Affinity Designer is a popular vector art tool. As well as Mac and Windows versions, Serif recently released Affinity Designer for iPad.
Nowadays, if you are designing for the web and apps, you need to be working with multiple devices and resolutions in mind. This can lead to multiple artboards and serious headaches when it comes to keeping things uniform. Fortunately, Affinity Designer can help you streamline this process a little more, with something called constraints.
In this tutorial we will briefly go into the fundamentals of constraints and how they work. Watch the video below for an overview, or read on for five essential tips for using constraints in Affinity Designer.
Also don't forget to check out our articles on how to use grids and how to use the Export persona and how to use the Pen tool.
01. Parent and child objects
Constraints work by using parent and child objects. Your selected object is the ‘child’, and the container is known as the ‘parent’. Child objects will scale relative to the parent object.
For example, if you alter the size of your artboard and your child object is anchored to your artboard, it will respond with the change. You will need to toggle the various options to achieve your desired outcome.
02. Toggle constraint options
To enable constraints, go to View > Studio > Constraints. From there, you'll get a popup menu showing the constraint options. The inner square is where you toggle the constraints of your child object, and the outer square is your parent object.
03. Apply constraints
As we mentioned before, anchoring objects to the artboard will cause them to resize with the artboard. However, in order to maintain the spacing between objects and avoid distortion, we need to set certain rules.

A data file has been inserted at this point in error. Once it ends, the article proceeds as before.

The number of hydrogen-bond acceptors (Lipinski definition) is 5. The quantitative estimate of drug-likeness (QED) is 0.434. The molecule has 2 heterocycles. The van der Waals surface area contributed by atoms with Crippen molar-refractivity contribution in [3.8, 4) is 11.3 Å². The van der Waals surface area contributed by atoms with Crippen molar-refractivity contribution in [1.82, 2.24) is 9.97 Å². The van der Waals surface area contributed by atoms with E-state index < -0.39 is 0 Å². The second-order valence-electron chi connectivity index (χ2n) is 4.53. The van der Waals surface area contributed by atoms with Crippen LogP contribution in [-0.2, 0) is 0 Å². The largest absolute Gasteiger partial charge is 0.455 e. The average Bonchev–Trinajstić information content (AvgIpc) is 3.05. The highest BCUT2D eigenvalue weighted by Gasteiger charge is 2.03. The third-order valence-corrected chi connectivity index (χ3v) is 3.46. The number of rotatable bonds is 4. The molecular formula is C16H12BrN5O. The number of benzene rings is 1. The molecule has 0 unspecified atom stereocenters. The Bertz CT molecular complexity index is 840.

In this example, I'm working with a website header, logo and menu navigation. For the header (pictured above), I enabled constraints on the left, right and top of the object. This means that the header will be anchored to the left, right and top of the artboard, no matter how the artboard is scaled.
For the site title I enabled constraints on the left and top of the object. If you were to enable the right container/parent constraint, the design would distort. The navigation is similar, but with the right side enabled, because it sits on the right. Once you have practised this a couple times it will make much more sense! It might also help to watch the video above and see this in action.
04. Paste constrained items
My original design was based on an iPad screen. Now, when I paste it into an iPhone X-sized artboard, my header, logo and navigation button will automatically adapt to the narrower container. This is great because it keeps my design and spacing uniform across different artboard sizes.
05. When to use constraints
Using constraints is a great tool to save you pockets of time in places. However, I would advise that you use them sparingly and carefully. They're great for simple things like headers and footers, but any content-heavy designs (and images in particular) will require some tweaking.